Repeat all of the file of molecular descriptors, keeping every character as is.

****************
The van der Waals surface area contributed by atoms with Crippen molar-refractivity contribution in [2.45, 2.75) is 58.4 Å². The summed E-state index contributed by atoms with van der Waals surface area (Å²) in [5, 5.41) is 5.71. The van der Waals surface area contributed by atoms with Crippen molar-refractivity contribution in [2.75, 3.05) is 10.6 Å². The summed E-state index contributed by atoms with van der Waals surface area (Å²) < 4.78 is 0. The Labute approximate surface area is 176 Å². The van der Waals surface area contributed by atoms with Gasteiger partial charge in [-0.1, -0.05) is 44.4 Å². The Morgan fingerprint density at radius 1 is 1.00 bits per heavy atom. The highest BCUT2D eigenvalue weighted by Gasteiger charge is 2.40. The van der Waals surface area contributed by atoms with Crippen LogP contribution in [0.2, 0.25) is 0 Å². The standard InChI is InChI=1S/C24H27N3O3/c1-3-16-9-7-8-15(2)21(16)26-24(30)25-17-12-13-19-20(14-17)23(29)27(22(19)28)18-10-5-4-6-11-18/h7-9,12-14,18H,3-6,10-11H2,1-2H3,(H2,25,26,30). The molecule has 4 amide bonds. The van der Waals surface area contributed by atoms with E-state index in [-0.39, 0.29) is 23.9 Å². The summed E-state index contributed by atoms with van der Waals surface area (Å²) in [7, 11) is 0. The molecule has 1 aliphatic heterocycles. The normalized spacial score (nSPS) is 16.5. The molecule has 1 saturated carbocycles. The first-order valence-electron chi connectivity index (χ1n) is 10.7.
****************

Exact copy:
The van der Waals surface area contributed by atoms with Crippen molar-refractivity contribution in [2.45, 2.75) is 58.4 Å². The summed E-state index contributed by atoms with van der Waals surface area (Å²) in [5, 5.41) is 5.71. The van der Waals surface area contributed by atoms with Crippen molar-refractivity contribution in [2.75, 3.05) is 10.6 Å². The summed E-state index contributed by atoms with van der Waals surface area (Å²) < 4.78 is 0. The Labute approximate surface area is 176 Å². The van der Waals surface area contributed by atoms with Gasteiger partial charge in [-0.1, -0.05) is 44.4 Å². The Morgan fingerprint density at radius 1 is 1.00 bits per heavy atom. The highest BCUT2D eigenvalue weighted by Gasteiger charge is 2.40. The van der Waals surface area contributed by atoms with Crippen LogP contribution in [0.2, 0.25) is 0 Å². The standard InChI is InChI=1S/C24H27N3O3/c1-3-16-9-7-8-15(2)21(16)26-24(30)25-17-12-13-19-20(14-17)23(29)27(22(19)28)18-10-5-4-6-11-18/h7-9,12-14,18H,3-6,10-11H2,1-2H3,(H2,25,26,30). The molecule has 4 amide bonds. The van der Waals surface area contributed by atoms with E-state index in [-0.39, 0.29) is 23.9 Å². The summed E-state index contributed by atoms with van der Waals surface area (Å²) in [7, 11) is 0. The molecule has 1 aliphatic heterocycles. The normalized spacial score (nSPS) is 16.5. The molecule has 1 saturated carbocycles. The first-order valence-electron chi connectivity index (χ1n) is 10.7.